Our Reading Journals are a place for us to write our responses to the things that we read. We can read in one of two modes

  1. Read for recreation, pleasure, entertainment
  2. Read for knowledge, wisdom, inspiration

In order for us to learn from our reading we need to have our brains turned on and think while we read.

One of the first learning tools that we used in our family is oral narrations – the idea that the children hears something and then retells it back to you. This confirms their paying attention and their comprehension. As the child gets older they start to integrate into their retelling their previous knowledge, their opinions and feelings on the subject. They sift through what they’ve heard and will tell you back, not word for word verbatim like it was when they were little, but they will instead give you back what they found interesting and what has built on their knowledge. This is thinking listening.

Reading Journals is the tool that we use to help them transition from

  • thinking listening  to  thinking reading,
  • thinking speaking  to  thinking writing

As you can see the key here is Thinking!

Here are a few phrases that I have used to help my children move from verbatim retells to thinking narrations:

  1. Tell me in your own words
  2. Just tell me the sequence of events first, and then tell me anything else
  3. Answer Who, When, Where, Why, How questions
  4. Did you know anything about this before? Tell me that as well.
  5. What have you learnt today?
  6. What was the main idea, important facts, and supporting details
  7. What happened and why? What can you learn from that?
  8. Can you introduce me to the main character as if he/she was your friend?
  9. Does this remind you of anything?
  10. What do you think God would have to say about this?

These types of questions will get the children used to thinking about what they have read, interpreting it themselves, and then giving interesting and relevant summaries (spoken or written).

Here are some of the skills I want to see happening in my children’s oral language – that is I want to see that they can do this while talking before I ask them to do it in the written language:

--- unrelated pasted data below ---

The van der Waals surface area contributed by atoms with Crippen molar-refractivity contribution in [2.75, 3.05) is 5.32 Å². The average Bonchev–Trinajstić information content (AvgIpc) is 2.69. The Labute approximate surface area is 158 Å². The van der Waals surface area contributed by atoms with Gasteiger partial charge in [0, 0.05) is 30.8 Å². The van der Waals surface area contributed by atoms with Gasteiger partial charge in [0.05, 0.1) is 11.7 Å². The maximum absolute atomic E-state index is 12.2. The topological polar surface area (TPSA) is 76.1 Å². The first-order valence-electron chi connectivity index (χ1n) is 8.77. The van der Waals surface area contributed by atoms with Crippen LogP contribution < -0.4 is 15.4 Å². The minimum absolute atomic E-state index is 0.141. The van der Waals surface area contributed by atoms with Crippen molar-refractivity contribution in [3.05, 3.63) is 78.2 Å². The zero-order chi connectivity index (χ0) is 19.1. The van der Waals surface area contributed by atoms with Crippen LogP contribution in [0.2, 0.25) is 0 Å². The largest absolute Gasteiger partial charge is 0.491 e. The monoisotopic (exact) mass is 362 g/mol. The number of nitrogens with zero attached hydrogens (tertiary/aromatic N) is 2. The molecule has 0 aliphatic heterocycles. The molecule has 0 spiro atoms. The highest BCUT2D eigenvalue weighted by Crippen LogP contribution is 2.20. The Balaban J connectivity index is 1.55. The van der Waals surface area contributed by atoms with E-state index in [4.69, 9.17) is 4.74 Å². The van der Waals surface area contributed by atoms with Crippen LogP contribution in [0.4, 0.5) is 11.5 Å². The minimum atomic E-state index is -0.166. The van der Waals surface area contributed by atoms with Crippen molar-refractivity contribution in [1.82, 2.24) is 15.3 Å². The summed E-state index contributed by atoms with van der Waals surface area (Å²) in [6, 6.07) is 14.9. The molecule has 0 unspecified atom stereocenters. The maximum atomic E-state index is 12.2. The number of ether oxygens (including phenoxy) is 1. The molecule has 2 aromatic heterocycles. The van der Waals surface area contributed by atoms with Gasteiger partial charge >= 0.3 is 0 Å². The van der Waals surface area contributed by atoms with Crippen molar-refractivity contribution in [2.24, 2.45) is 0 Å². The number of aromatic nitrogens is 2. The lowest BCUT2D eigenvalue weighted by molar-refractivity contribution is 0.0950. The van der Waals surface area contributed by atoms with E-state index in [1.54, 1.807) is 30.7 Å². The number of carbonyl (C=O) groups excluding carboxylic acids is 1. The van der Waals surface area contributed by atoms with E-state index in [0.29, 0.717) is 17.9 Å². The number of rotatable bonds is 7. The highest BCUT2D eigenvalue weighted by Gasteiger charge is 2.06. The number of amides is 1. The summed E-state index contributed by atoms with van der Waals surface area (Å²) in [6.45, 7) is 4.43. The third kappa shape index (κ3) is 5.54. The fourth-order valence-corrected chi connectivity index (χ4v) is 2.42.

• Understand the difference between imagination and truth
  • Recreate a sequence
  • Use descriptive language – see images when others use descriptive language, understand and begin to use colloquial language, similes, metaphors and increase their vocabulary in general.
  • Ask questions for themselves to think about – both for knowledge and wisdom
  • Summarize – Find the main point, the important facts and supporting information (be able to express these quickly)
  • Come to a conclusion (know when to stop!)
  • Compare and contrast (locations, actions, words, attitudes, reputations, build-up to a situation/scenario, character traits,)
  • Make connections with experiences and knowledge already gained
  • Understand inferences – things that are meant but not said

When I see these things happening in my children orally I can transfer them to written responses. I generally do this by us having an oral session first (this helps them organise their thoughts) and then I get them to go and write what they have said. Eventually they are able to organise their thoughts and write them without talking it through first.

But, I find when something gets a bit tricky, and they need to process the knowledge a bit more they need to talk it out first (oral narration). I find this to be true in my own learning – if I was to read something new and tricky I find it a bit hard to immediately write down a summary – but if I can talk it over with someone – it transfers from being head knowledge of something that I have read to something that I have internalised and tussled about in my head, found my words for it – then I can write about it. Speaking helps clarify our thinking, writing helps to fine tune our communication (because we can think, edit, and rewrite our words!)

But I find that there are times when processing information becomes a bit tricky and the best way to help my child is to get them to talk about it (oral narration). When they talk about newly received information it takes it from being head knowledge of something that has been read, to something that has been internalised, thought about, tussled in their head, added to, taken away from, and found their own words for – then they are prepared to write about it.

Oral Narrations is a tool far more wide-reaching than merely comprehension. It is the basis for a life time of learning.

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